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20 minutes ago, speedracer5 said:

Not to mention TV talk shows were starting at about that time.  He could have gone on Jack Parr to promote his book. His book, along with the success he had in some of his last parts like Too Much, Too Soon and The Sun Also Rises, may have reignited his career as a character actor--or perhaps handsome older man type.  I would say he'd have been great in Lolita, but unfortunately with his 1940s rape trial, it may have not been received well. I could see him in some of the 60s Westerns, like The Wild Bunch a la William Holden and Robert Ryan. 

I believe that Flynn claimed he spoke to Kubrick about playing Humbert Humbert but I've always wondered how. Was Kubrick involved in a Lolita project as early as 1958 or '59? But, as you say, the role might have been a little too close to home for many to feel comfortable with the casting.

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23 minutes ago, TomJH said:

I believe that Flynn claimed he spoke to Kubrick about playing Humbert Humbert but I've always wondered how. Was Kubrick involved in a Lolita project as early as 1958 or '59? But, as you say, the role might have been a little too close to home for many to feel comfortable with the casting.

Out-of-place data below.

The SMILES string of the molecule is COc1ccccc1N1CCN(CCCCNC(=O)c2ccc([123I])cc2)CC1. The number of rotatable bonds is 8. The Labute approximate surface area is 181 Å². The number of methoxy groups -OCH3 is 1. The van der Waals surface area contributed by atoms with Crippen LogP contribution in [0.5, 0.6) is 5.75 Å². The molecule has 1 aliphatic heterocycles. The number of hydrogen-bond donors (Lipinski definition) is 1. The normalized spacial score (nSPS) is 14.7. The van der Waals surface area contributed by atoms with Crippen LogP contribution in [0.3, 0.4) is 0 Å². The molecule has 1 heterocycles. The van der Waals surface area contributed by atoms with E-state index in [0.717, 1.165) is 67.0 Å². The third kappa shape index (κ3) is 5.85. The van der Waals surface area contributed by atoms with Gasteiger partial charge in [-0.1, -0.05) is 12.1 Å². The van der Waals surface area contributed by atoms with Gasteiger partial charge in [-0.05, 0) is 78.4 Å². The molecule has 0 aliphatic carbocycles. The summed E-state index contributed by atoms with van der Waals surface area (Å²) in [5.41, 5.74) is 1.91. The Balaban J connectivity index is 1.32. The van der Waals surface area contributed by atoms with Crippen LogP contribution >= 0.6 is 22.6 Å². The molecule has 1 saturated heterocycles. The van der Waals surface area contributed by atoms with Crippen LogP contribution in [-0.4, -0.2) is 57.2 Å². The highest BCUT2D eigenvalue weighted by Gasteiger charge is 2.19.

According to imdb, Lolita started filming at the end of 1960 into 1961.  The film didn't debut until 1962.  I googled "Flynn and Lolita" and found many articles talking about his possible involvement in the project.  It looks like Kubrick spent three years just trying to get the project off the ground, Vladmir Nabokov adapted his own book into the screenplay.  It looks like Flynn may have approached Kubrick (or maybe the other way around) about playing Humbert Humbert, but wanted his partner, Beverly Aadland to play Lolita.  However, Aadland was deemed too old at 16.